“For DTC brands, digital and social networks are a central way to get awareness, connect, and interact horizontally with their consumers," she says. "The physical store plays an important role in presenting the brand image and core values and is a necessity to complement the top online activities." Major DTC or Instagram beauty brands have developed their offline stores and distribution channels while offering real-life experiences and product testing to their clients, helping establish the brand's credibility, as well.

    TikTok influencer @travelmomoirs promoted the Love Lock lipstick and gained over 2.2 million likes. Photo: TikTok
    TikTok influencer @travelmomoirs promoted the Love Lock lipstick and gained over 2.2 million likes. Photo: TikTok

    Oriental aesthetics and storytelling for modern shoppers#

    Florasis is a great storyteller, and with marketing engraved on its DNA, it can reach a wider audience through its unique Eastern aesthetics. But visually speaking, it is a winner, too. Florasis boasts Eastern-style packaging, which can more easily attract international consumers when featured in short videos. Duveau says it has both a “super interesting brand identity and storytelling for Western countries,” which makes it stand out from the hundreds of new brands popping up on social media. This specialty was developed thanks to the brand’s many years of experience in the Chinese market.

    Currently, it has 763,400 followers and 3.9 million likes on TikTok — healthy growth compared to where it stood one year ago. Products are now promoted by top beauty influencers, including @jeffreestar (2 million followers), @Jonysios (2.4 million followers), and @nadina_ioana (8.6 million followers). In Particular, a video posted by @travelmomoirs that introduced the brand's Love Lock lipstick gained over 2.2 million likes and many comments from global netizens inquiring about how to purchase the product. “A strong marketing approach on social media is a necessity to develop awareness for beauty brands in Europe and America, gain notoriety, and generate sales,” Duveau notes.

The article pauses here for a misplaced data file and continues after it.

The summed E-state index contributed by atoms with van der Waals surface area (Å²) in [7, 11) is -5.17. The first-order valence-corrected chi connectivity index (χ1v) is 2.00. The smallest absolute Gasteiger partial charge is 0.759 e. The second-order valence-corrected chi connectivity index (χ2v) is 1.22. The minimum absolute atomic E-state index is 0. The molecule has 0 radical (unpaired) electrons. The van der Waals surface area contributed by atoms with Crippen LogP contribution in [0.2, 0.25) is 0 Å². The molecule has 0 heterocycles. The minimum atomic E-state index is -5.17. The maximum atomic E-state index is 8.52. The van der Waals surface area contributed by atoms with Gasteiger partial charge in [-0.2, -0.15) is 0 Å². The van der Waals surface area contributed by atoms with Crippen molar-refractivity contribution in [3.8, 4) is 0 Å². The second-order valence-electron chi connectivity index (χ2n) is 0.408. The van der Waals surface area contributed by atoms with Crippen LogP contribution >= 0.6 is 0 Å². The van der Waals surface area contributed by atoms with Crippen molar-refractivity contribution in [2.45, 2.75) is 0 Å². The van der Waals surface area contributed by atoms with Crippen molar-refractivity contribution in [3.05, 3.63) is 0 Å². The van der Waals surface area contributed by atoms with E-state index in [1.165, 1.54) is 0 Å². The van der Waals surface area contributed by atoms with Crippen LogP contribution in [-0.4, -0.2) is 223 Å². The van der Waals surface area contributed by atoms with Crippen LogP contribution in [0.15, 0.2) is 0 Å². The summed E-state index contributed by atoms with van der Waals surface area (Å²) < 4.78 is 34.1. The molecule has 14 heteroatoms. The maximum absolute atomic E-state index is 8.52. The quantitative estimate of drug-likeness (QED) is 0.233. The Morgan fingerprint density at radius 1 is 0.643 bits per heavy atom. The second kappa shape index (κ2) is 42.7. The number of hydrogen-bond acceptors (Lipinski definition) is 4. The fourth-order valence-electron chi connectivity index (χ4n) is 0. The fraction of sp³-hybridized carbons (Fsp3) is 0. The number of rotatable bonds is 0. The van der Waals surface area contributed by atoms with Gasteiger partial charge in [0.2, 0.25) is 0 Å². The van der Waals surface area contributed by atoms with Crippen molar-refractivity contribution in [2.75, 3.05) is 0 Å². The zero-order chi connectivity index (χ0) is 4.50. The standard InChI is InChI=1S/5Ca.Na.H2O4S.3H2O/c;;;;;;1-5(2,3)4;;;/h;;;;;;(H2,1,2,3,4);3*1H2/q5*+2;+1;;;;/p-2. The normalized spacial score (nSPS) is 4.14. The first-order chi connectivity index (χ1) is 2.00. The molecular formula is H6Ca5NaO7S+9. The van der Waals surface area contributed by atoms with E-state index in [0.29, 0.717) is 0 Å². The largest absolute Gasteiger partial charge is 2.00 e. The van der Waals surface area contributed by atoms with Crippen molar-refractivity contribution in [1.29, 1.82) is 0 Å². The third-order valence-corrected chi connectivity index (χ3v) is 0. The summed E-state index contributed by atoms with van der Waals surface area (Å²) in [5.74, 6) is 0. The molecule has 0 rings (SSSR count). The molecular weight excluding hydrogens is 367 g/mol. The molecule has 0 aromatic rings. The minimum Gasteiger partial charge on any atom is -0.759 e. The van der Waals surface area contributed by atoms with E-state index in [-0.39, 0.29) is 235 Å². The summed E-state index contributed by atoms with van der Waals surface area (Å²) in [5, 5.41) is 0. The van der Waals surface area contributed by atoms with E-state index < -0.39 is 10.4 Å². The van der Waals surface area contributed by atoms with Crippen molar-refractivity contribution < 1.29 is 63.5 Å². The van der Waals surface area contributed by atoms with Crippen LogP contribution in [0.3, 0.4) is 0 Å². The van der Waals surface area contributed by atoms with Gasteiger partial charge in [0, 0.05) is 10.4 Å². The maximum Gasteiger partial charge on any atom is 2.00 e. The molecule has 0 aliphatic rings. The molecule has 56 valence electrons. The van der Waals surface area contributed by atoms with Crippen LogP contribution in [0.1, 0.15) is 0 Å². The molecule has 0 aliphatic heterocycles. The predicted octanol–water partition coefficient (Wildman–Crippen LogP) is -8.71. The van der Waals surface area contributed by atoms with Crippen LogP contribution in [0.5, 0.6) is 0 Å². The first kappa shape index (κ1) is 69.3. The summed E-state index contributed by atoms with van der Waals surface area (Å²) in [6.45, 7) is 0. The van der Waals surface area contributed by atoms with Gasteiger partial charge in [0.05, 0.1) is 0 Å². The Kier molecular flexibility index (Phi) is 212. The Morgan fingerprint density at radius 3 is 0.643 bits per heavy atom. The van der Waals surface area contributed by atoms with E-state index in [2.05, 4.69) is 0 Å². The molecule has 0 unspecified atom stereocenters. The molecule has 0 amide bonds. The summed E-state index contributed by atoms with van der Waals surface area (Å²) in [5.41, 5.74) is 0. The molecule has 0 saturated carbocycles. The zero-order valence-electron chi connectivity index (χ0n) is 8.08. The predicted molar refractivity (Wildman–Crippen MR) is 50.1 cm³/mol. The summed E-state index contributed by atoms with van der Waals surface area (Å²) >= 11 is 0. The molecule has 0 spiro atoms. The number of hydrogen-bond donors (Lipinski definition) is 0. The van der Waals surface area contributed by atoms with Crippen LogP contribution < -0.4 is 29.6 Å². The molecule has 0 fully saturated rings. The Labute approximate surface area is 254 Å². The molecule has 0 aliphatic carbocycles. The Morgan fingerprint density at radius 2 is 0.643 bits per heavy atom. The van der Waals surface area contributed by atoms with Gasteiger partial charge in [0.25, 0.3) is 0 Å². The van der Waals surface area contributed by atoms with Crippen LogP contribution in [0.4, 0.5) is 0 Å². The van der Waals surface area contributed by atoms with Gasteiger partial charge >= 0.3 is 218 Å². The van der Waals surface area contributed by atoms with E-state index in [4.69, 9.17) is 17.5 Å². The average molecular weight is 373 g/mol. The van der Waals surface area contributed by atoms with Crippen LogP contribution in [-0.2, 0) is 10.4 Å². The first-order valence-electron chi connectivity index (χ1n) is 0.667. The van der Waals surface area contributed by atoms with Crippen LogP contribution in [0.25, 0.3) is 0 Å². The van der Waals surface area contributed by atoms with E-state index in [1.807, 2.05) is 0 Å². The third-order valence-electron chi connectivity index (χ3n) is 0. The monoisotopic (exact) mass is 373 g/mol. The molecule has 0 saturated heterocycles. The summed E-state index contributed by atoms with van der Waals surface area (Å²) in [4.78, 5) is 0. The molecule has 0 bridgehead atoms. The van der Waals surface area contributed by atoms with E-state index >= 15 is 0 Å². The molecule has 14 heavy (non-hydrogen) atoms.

One strategy does not fit all markets#

    According to Florasis’ overseas website, the brand now offers free shipping to several countries, including Japan, Korea, Singapore, Malaysia, Thailand, Australia, the US, the UK, France, Germany, Italy, Spain, and Ukraine. But it is still expanding its global footprint. Although Florasis has been known for its marketing, with its target markets increasing, it still needs to create localized marketing strategies for many countries.

    Baijingapp (白鲸出海), a service provider helping Chinese brands go global, pointed out that Japanese consumers seldom define their lips and prefer a more natural, translucent, and moisturized look. Although Florasis products have been called too greasy, they nonetheless meet the requirements of Japanese women for naturalness and have helped the brand win a place in that market. However, it remains questionable whether these features work in other countries.

    The eyeshadow palette from Florasis. Photo: Florasis
    The eyeshadow palette from Florasis. Photo: Florasis

    Olivia Plotnick is the founder of the social media marketing agency Wai Social and has bought Florasis products. Plotnick admitted she was disappointed with them, stating that their “quality does not go unnoticed. I can’t say I’d purchase from the brand again.” In an era when consumers everywhere are looking to social media for reviews, a brand can fall as rapidly as it rises if customers are unhappy. “If your product doesn’t live up to the hype, you’ll be hemorrhaging your marketing budget and constantly looking for new customers instead of leveraging existing ones,” Plotnick adds.

    Wai Social’s founder also thinks Florasis could adopt a marketing strategy that's more focused on “clean beauty” and transparency for these markets rather than leveraging celebrities and pretty packaging. When young consumers who pay more attention to environmental issues prefer organic and non-toxic “clean beauty,” it is time for brands to look toward sustainable development.

    Usually, the first brand in a market fails. But despite its teething issues, Florasis might be able to break out of that mold.

    Translation: Bregitte Xu/Panda Translation Agency & Wenzhuo Wu